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From Fraser Adams <fraser.ad...@blueyonder.co.uk>
Subject Re: Qpid Java Broker with persistance supports only finite number of messages?
Date Thu, 05 Jan 2012 19:15:01 GMT
Yeah there are lots of interesting subtleties with this sort of thing :-)

I've got a bit of a mantra on my project "handle edge cases at the 
edges" so my "core" is very simple with federated C++ brokers run on 
boxes with lots of memory running nothing but C++ qpid brokers.

Which is why I've been looking into more "off the wall" approaches such 
as the one I mention using QMF queueThresholdExceeded.

You make some interesting points wrt "

Flowing
to disk may make sense here as long as the rate at which messages can flow
through the disk is higher than the rate at which they are entering the
broker (and actually high enough so that the backlog can quickly be
reduced)

"

Like I say it's subtle. In my case I can tolerate  moderate loss, so the 
WAN failure is and edge case for me. Even if the disk rate isn't higher 
than the input rate I'll still save *something*. In my case the latest 
messages are more valuable than older ones so I'm likely to "replay" 
using a LIFO model too.


On 05/01/12 18:57, Rob Godfrey wrote:
> On 5 January 2012 19:30, Fraser Adams<fraser.adams@blueyonder.co.uk>  wrote:
>
>> Just to jump in on this thread.
>>
>> Re "
>>
>>
>> but my opinion
>> is that if you have "millions of messages" then a Message Broker is the
>> wrong solution to your problem - you want a Database.
>>
>> "
>> I can't say I agree with Rob's assertion here!!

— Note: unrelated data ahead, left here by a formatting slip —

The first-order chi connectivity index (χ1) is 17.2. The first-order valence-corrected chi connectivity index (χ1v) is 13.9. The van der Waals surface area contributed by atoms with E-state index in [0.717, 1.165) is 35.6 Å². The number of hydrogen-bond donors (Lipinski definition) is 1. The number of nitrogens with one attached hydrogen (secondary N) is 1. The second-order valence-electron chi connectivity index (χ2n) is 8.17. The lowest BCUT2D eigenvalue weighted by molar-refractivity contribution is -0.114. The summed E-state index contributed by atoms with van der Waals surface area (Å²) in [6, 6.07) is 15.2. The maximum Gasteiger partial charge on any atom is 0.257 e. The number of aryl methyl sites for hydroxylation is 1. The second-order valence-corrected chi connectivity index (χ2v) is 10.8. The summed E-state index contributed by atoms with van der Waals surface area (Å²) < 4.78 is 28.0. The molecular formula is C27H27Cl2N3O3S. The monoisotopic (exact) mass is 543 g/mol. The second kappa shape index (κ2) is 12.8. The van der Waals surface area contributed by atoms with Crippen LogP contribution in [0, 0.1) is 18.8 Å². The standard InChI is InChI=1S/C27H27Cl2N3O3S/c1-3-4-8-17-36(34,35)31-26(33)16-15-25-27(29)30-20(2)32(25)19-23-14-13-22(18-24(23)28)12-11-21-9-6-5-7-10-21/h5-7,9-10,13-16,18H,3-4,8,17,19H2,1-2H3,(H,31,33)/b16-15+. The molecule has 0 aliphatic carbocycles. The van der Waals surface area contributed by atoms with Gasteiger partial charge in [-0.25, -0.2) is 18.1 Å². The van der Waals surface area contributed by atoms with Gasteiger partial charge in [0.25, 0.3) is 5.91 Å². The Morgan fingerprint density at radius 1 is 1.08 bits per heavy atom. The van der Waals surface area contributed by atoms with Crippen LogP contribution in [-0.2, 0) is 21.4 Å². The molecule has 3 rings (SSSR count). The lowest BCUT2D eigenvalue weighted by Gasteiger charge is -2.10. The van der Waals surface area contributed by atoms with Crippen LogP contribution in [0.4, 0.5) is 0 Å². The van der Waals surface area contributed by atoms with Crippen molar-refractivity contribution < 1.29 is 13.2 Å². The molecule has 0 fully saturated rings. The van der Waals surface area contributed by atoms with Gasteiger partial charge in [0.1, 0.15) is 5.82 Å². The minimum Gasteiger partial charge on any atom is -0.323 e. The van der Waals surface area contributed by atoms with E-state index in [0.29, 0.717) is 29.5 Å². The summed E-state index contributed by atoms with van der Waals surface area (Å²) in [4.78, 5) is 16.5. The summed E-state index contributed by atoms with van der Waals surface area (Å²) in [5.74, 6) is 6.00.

>>
>> Well maybe that's a reasonable comment if the *intention* is to have
>> millions of messages hanging around, but what if it's due to an unfortunate
>> circumstance......
>>
>>
> Indeed - that is what I meant :-)  Planning for failure scenarios should
> always be carefully considered... As Robbie mentioned we have had people
> build up millions of messages on persistent queues... and if you use the
> 64-bit JVM and put large amounts of RAM in your box, then the physical
> limitations of maximum queue size can be made acceptably large... However I
> would always caution against designing a system where you expect to hold
> this number of *persistent* messages as part of your regular process -
> especially using the Java Broker as it is not designed for this sort of use
> case.
>
> The case you describe is somewhat different in that you are looking at
> transient messages (where one would expect the rate of
> production/consumption to be higher), and you want the broker to be capable
> of buffering for N minutes while temporary network outages occur.  Flowing
> to disk may make sense here as long as the rate at which messages can flow
> through the disk is higher than the rate at which they are entering the
> broker (and actually high enough so that the backlog can quickly be
> reduced).  This is where the flow-to-disk work that I hope to be starting
> soon on the Java Broker would play.
>
> -- Rob
>


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